Born Free USA's Expertise: A Resource for Legislators
Conflicts between humans and wildlife are increasing as urban sprawl escalates and native habitat is destroyed. Not every state regulates persons hired to deal with wildlife conflicts (commonly referred to as "Wildlife Control Operators," or WCOs). Oftentimes this industry is left with no oversight or any mechanism to ensure the efficient, safe, and humane resolution of human/wildlife conflicts. Legislation is necessary in order to provide adequate oversight of this industry and humane treatment of animals. We have worked on legislation regulating wildlife control operators in California and has worked with several state agencies to improve regulations governing this issue.
Communities in various regions of the U.S. are experiencing an increase in sightings of and encounters with coyotes. While the presence of coyotes sparks a variety of reactions among members of these communities, it is important to note that coyotes can play an invaluable role in maintaining the health of native ecosystems. For example, in the northeastern U.S., researchers speculate that coyotes help control overabundant white-tailed deer populations in suburban areas, thereby reducing the deer's impact on native vegetation and birds. The removal of a keystone species such as coyotes can lead to the unraveling of these landscapes.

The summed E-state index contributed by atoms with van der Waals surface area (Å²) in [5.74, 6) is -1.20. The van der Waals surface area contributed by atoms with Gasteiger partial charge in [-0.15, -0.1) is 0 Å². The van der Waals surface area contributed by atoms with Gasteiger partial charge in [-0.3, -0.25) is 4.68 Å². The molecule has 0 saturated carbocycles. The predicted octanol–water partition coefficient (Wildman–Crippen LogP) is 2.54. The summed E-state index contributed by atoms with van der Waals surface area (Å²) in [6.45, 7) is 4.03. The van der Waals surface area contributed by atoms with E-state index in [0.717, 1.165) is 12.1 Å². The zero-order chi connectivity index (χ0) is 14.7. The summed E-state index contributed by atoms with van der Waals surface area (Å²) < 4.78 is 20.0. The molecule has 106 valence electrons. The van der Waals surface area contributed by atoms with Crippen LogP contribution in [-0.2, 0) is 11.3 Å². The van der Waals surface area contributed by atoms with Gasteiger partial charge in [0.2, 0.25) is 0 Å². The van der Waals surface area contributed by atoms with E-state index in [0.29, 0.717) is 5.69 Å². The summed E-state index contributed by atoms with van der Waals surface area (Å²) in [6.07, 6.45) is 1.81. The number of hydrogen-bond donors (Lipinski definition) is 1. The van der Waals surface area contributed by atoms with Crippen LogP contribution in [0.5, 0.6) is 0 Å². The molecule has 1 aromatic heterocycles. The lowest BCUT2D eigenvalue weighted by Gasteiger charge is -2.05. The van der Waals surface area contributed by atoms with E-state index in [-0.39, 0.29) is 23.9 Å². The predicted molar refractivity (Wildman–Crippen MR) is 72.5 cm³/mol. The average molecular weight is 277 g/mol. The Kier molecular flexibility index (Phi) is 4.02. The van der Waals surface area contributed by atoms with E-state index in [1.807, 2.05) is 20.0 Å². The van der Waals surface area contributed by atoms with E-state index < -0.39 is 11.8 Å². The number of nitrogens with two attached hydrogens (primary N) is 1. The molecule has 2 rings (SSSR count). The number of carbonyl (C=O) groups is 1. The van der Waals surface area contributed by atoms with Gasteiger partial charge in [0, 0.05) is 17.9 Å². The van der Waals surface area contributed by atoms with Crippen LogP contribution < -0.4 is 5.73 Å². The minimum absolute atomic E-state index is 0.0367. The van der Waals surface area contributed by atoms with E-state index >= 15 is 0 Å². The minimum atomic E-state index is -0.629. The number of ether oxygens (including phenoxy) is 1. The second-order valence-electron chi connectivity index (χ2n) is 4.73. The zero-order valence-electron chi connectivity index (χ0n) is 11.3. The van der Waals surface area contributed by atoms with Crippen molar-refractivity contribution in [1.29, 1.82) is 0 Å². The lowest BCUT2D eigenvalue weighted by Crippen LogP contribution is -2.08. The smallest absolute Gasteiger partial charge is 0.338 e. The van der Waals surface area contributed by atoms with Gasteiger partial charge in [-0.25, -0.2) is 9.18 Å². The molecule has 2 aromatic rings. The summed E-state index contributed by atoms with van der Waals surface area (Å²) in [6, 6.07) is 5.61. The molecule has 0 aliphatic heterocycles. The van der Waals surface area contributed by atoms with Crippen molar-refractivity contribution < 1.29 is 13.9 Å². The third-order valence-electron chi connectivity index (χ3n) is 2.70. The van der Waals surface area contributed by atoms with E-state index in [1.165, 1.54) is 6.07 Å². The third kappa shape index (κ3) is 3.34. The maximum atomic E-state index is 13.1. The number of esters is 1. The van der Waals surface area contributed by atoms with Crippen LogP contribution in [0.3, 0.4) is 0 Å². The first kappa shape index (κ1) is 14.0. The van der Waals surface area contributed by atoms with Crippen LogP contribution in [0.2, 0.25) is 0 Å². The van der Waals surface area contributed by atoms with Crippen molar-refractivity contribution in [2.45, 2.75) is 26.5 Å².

We have taken a leading role in assisting states and communities with coyote conflicts. We advocate a multi-faceted approach to conflicts, including education, outreach, and legislation, in order to resolve coyote conflicts with practical, humane, and effective solutions. In addition, we have worked with state and local lawmakers on humane ways to coexist with coyotes.
We also have expertise in a variety of other issues that may be of concern in your state. We would be happy to assist you with legislation in any of the following areas:
- Regulating roadside zoos and menageries
- Other animal-related issues
Please contact our Legal and Government Affairs Department by emailing firstname.lastname@example.org.